In Fall 2021, the Singapore Policy Journal organized two policy discussion events. The first, titled “Gahmen Say One: Public Consultation and Contentious Policymaking in Singapore,” was held via Zoom on 23 Oct and was attended by students from universities in Singapore and the US. The second, titled “COVID’s Lost Generation? Youth Unemployment and Future of Work in Singapore,” was held in person at Harvard on 18 Nov and was attended by both graduate and undergraduate students in the Boston area.
We thank our participants for attending the sessions, and for the open and constructive dialogue on the issues that were discussed. The blurbs for the events are appended below.
COVID’s Lost Generation? Youth Unemployment and Future of Work in Singapore
Amid an unprecedented global pandemic, broad structural forces are fundamentally reshaping the nature of work in Singapore. Rapidly emerging trends like remote employment, the “gig economy,” and shifts in desirable skill sets have affected the job prospects of young people. The Ministry of Manpower found that more than one in 10 youths were unemployed in 2020—a figure higher than the Global Financial Crisis in 2008 and SARS pandemic in 2003—while four in 10 found themselves in temporary jobs or contract work.
Singapore already has notable workforce programming in place. A signature initiative is SkillsFuture, a program that offers government-subsidized job training programs to all Singaporeans above 25 years old. SkillsFuture also offers temporary, part-time, and traineeship work opportunities that facilitate connections between employers and jobseekers, and bridge gaps in professional experience that may hinder full-time employment prospects.
These programs, however, are only partial solutions to broader structural challenges in future-proofing the Singaporean labor market. For example, automation is reducing the need for jobs in the F&B industry previously held by young workers beginning their careers. The increasing prevalence of freelance and gig employment also raises questions about the adequacy of existing social safety nets, which were designed when full-time work was the norm.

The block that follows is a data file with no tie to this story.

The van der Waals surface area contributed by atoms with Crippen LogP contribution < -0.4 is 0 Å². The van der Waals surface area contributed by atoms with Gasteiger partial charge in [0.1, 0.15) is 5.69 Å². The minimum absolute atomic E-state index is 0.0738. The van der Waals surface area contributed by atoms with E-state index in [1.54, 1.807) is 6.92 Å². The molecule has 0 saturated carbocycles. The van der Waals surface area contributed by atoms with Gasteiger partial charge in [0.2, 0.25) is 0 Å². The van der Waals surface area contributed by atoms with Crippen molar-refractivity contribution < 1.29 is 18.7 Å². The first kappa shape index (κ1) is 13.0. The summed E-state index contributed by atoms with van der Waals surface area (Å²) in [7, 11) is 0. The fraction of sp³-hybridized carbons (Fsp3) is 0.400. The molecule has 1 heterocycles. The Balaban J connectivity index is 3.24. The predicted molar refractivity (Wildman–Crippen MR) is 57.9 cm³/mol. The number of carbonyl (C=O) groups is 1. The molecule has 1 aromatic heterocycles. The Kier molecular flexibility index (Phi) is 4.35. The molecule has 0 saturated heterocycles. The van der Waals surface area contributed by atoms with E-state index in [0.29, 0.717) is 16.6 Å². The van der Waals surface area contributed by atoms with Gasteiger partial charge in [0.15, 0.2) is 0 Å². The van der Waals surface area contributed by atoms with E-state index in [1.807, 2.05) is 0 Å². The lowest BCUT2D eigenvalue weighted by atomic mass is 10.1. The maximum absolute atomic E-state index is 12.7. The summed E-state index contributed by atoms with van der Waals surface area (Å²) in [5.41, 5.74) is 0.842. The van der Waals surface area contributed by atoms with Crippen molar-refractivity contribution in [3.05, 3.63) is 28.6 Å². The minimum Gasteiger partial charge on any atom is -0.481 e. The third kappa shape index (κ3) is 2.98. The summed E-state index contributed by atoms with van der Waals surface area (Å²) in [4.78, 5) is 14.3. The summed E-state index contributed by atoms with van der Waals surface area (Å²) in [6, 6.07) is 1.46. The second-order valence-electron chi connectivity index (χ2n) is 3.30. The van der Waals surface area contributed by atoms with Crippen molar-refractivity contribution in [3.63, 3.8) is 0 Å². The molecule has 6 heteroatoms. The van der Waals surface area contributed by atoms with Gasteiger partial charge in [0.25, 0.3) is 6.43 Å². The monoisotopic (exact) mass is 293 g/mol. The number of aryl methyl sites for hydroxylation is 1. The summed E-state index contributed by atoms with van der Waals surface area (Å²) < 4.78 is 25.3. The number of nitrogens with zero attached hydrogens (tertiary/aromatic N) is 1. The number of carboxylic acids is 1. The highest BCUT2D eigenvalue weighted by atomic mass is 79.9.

How does Singapore’s existing policies help youths adjust to these structural trends? How can the government better future-proof Singapore’s existing and future workforce? What lessons can Singapore learn from new policy approaches emerging worldwide?
Gahmen Say One: Public Consultation and Contentious Policymaking in Singapore
Recent events have sparked outcry about insufficient stakeholder consultation in decisions of national import. The passage of the Foreign Interference (Countermeasures) Act (FICA) just three weeks after the bill’s First Reading, for example, saw calls in Parliament for the appointment of a Select Committee to scrutinize the proposed legislation more closely. Likewise, Yale-NUS students decried the effective closure of their college in a move that blindsided even college administrators—their sentiments best captured by the “#NoMoreTopDown” slogan used as a rallying call for members of the Yale-NUS community.
Even so, there has been an increasing recognition of the importance of public consultation within the government, especially in the face of more complex policy challenges and a maturing and diverse citizenry. Movements like Singapore Together have mainstreamed the language of co-creation and citizen engagement. Public agencies are opening up more spaces for Singaporeans to step forward and contribute their views—in modalities as diverse as public hearings held by the Select Committee on Deliberate Online Falsehoods, engagement sessions like the Emerging Stronger Conversations after the “circuit-breaker” period, and co-design workgroups like the Citizen’s Jury for the War on Diabetes.
How can public opinion co-exist with technocratic expertise in policymaking, and are there circumstances where one should be prioritized over the other? What has made it difficult to close the gap between the rhetoric and practice of public engagement? What might inclusive and purposeful Government-led consultation that cuts across traditional institutional and sectoral boundaries look like?